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<  Is there a DM on?  ~  MUD? What, Where, Why, How, Who?

wonko
Posted: Sat Feb 02, 2008 11:34 am Reply with quote
Site Admin Joined: 02 Dec 2007 Posts: 220 Location: ...somewhere outside the asylum
I am continually asked about MUDs and how they are mounted, so I thought I would puddle around in the topic here. Not sure if anyone is interested, we shall see.

[edit] I had better clarify: I am NOT interested in setting up a MUD for you, nor helping you establish yours, nor advise on how to code things for you. I am NOT going to link to any MUD made by you nor would I tolerate advertising of your MUD on mine. Call me territorial, paranoid or just plain mean - you would be right on all three counts. I have seen a MUD community ripped to shreds by such actions and would rather DELETE TMUX than let that happen again. [/edit]


Last edited by wonko on Sun Feb 03, 2008 9:23 pm; edited 3 times in total

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wonko
Posted: Sat Feb 02, 2008 12:11 pm Reply with quote
Site Admin Joined: 02 Dec 2007 Posts: 220 Location: ...somewhere outside the asylum
SERVERS

Acquiring a MUD Engine is fairly straight forward.

TMUX is originally based on the Mordor6.66 Engine - this can be downloaded at http://mordor.nazgul.com/treasures/

There are MANY codebases, including Circle, Diku, Smaug, Mirc, ROM, and many others - only a truly brave person would consider starting from scratch and writing the whole engine themselves.

GETTING the software is less important than having somewhere to PUT it.

MUDs require a SERVER - that is, a computer connected to the internet that other people can SEE and remotely connect to via Telnet. Your HOME PC might be suitable - if you have no problems with complete strangers logging in to that machine then go for it.

Few people would mount a MUD on a windows machine (of ANY flavour - regardless of how colourful it is) for a bunch of reasons - most importantly, the MUD process on a windows box is a system owned process - soo... if a user hacks a way through your MUD, then they enter your system at admin level - probably not an ideal situation.

Is HACKING an issue - certainly. Only an idiot does not consider security important. ANY service that invites unauthenticated strangers into a computer is liable to be hacked.

MOST MUDs are hosted on UNIX/LINUX machines, primarily because the codebase was originally written to work on linux/Unix, compile there and utilize the "out of the box" security inherent is a well maintained and sensibly configured 'nix box.

The HOST needs a C compiler [as most MUDs are written in C - that is a computer language - if this is news to you then that is also an issue] - Most MUD Codebases are written in ANSI C, which means standard compilers should cope with it fine [I think I use GCC on Linuz Redhat = Smeagol].

A MUD Server requires an OPEN PORT [or at least network translation (NAT) to fake this] - ALL game data to and from your players streams through this port - no port = no connectability.

Typically MUDs are fairly small system processes [on modern servers anyway] and generate dribbles of data traffic - bandwidth is ONE factor in LAG so your hosting solution would need to take this into consideration. The amount of RAM and processor action they consumes on the server is variable - each codebase is more or less efficient in this regard.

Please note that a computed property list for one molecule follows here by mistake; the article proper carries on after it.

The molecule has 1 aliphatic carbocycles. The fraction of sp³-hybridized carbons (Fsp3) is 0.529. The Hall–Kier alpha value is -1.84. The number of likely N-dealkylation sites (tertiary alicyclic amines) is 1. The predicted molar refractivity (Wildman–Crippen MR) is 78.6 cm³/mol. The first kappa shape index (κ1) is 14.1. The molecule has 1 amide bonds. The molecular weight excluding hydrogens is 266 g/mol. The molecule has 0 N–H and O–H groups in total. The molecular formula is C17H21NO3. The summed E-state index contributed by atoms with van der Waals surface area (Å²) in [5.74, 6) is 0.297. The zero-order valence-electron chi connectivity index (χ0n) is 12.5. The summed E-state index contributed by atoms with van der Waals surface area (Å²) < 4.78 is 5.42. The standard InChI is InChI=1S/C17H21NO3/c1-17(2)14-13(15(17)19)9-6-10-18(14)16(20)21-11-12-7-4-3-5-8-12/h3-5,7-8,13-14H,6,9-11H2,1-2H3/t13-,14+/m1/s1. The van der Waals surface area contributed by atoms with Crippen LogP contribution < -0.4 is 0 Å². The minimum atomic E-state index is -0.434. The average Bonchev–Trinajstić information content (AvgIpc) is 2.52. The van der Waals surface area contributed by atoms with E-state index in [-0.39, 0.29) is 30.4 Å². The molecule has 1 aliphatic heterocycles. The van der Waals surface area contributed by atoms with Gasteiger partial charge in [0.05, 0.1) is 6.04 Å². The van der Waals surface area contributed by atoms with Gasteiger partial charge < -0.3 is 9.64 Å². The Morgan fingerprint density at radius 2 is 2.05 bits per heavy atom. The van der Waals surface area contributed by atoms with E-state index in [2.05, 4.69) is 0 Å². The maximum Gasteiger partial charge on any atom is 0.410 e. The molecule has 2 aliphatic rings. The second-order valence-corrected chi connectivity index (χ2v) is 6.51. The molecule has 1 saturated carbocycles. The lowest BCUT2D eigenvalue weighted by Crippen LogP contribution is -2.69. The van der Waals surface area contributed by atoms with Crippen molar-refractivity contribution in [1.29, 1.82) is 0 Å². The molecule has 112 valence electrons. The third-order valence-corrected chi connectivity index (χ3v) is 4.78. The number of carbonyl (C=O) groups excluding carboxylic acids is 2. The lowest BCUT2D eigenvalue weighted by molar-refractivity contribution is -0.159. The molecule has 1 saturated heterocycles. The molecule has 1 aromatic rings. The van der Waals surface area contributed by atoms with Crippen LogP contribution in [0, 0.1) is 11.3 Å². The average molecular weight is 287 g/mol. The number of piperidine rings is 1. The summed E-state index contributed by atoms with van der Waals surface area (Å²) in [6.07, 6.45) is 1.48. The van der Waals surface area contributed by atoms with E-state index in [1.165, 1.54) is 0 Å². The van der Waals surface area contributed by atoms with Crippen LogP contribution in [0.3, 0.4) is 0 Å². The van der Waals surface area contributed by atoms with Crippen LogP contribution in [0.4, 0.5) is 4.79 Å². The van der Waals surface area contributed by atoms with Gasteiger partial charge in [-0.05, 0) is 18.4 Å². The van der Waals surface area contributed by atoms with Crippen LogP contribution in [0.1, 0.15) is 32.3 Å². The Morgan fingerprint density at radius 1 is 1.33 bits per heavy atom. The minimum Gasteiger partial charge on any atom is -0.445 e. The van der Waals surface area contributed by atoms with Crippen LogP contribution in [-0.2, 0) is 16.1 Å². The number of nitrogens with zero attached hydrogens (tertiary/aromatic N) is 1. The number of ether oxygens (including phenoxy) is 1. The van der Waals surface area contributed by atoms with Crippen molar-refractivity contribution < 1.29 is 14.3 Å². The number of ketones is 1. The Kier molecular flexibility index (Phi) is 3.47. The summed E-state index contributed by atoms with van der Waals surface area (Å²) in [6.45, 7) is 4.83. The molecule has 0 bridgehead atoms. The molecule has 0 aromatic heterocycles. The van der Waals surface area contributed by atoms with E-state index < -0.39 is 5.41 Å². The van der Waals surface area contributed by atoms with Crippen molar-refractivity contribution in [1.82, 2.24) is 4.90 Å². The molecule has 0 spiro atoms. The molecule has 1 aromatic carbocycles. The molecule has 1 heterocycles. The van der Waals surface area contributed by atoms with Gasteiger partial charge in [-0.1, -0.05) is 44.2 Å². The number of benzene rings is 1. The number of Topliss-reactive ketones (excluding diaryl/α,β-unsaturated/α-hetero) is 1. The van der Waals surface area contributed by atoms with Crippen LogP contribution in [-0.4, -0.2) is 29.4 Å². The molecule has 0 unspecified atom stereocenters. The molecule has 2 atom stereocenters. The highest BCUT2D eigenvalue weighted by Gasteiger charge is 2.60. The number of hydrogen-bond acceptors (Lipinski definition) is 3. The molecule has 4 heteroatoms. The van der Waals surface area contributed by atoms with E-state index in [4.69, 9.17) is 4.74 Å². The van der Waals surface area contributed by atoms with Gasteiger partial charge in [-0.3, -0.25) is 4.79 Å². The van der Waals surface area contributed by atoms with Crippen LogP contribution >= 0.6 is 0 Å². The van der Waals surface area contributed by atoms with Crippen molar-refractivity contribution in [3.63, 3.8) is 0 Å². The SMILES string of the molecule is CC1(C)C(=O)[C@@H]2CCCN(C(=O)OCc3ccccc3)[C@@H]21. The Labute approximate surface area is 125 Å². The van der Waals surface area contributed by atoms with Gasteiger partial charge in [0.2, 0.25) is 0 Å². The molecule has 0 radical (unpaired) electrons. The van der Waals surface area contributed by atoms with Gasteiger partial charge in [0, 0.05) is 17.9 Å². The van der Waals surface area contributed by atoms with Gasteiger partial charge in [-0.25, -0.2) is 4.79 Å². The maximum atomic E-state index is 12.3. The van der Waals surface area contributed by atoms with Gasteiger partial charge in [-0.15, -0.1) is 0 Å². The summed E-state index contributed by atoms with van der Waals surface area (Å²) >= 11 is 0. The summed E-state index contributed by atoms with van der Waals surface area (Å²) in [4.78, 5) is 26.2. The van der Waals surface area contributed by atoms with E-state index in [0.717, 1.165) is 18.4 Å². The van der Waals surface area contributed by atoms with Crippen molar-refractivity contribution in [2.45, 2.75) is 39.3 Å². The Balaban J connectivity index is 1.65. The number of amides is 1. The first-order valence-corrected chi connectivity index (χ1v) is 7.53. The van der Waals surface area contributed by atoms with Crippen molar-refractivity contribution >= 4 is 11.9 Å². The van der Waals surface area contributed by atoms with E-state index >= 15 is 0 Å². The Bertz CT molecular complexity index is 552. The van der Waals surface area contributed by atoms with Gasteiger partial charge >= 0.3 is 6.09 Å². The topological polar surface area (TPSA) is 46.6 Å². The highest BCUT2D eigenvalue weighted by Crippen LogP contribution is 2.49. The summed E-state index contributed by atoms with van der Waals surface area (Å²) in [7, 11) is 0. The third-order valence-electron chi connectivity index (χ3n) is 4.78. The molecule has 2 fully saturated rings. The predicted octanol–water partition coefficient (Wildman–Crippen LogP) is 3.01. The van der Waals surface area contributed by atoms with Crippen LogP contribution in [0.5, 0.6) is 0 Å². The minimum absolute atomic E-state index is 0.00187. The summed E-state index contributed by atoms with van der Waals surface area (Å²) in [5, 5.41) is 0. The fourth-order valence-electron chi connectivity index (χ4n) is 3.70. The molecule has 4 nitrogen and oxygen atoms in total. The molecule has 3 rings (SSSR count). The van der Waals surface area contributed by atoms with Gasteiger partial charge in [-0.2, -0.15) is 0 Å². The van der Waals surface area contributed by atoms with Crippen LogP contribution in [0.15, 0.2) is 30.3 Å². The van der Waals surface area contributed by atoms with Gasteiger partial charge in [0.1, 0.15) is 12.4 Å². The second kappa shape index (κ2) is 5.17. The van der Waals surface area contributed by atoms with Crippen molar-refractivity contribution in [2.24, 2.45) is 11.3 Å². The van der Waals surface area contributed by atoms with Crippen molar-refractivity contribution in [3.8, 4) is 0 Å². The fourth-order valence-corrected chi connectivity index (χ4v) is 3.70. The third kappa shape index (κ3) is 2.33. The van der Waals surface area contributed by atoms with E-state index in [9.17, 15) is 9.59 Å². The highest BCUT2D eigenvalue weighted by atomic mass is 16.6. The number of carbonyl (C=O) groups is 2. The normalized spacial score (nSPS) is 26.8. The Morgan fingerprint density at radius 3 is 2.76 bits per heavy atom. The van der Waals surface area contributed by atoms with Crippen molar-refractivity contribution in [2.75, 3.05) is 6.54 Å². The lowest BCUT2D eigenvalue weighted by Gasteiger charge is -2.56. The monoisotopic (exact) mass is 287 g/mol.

There are FREE hosting services available, I believe, if you look for them. They are ONLY useful IWHO if they provide FTP [to put files up on it] and SSH [secure shell access for you, the coder] and COMPILE rights [so you can edit and compile your code on that server] and EXECUTE rights [so you can run the resulting compiled daemon].

TMUX is run on smeagol - one of the school servers. NO, there is NO scope for you to put your MUD there, do not ask. Smeagol gives the impression it has ports open via NAT [network address translation]. It is behind a number of physical and software firewalls and that server withstands roughly 30 attacks a day, mostly from Bulgaria, Roumania and Korea] ... no, I am NOT joking. We assume NONE of them have yet been successful.


Last edited by wonko on Sun Feb 03, 2008 7:59 am; edited 3 times in total

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wonko
Posted: Sat Feb 02, 2008 12:22 pm Reply with quote
Site Admin Joined: 02 Dec 2007 Posts: 220 Location: ...somewhere outside the asylum
INSTALLING/RUNNING

MUD codebases usually come in zip [or gzip/tar] files - your first job is to get that file onto your server [typically using FTP]. then you need to EXTRACT the contents preserving the directory structure that was stored. Normally directories containing libraries, database elements and the actual code are kept separate.

You would then EDIT the code to suit your server details, address, port and so on. You would them COMPILE the code.

COMPILING simply takes the files full of typed instructions [SOURCE CODE] and turns them into a BINARY [or machine-runnable program = object code]. You then RUN the binary to activate the SERVER component of the MUD.

A MUD contains a SERVER component [the engine, database etc] and a CLIENT component [the user interface the player uses to play the game]. Clients are run on the PLAYERS MACHINE - clients talk to the server component.

MOST of the above stuff can be achieved by someone with LITTLE or no programming skills, but the ability to READ help files and follow install instructions.

Installing, compiling and running a MUD is the FIRST step. the next step is the big one.


Last edited by wonko on Sat Feb 02, 2008 12:41 pm; edited 1 time in total

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wonko
Posted: Sat Feb 02, 2008 12:26 pm Reply with quote
Site Admin Joined: 02 Dec 2007 Posts: 220 Location: ...somewhere outside the asylum
MANAGING a MUD

I would love to say I have got MUD management down pat, and provide you with guidelines that will ensure success, but that would be misleading.

Managing a MUD is as simple as nailing jelly to a tree.

Few young adults have the maturity to understand management of a multi-user environment, and confuse it with gathering their friends, granting them all admin rights and hoping things will work out.

A properly installed MUD usually comes with a stock standard ROOM, MONSTER and OBJECT database. Often there will also be communications, guilding systems and other things - you just need to work out how to get them working.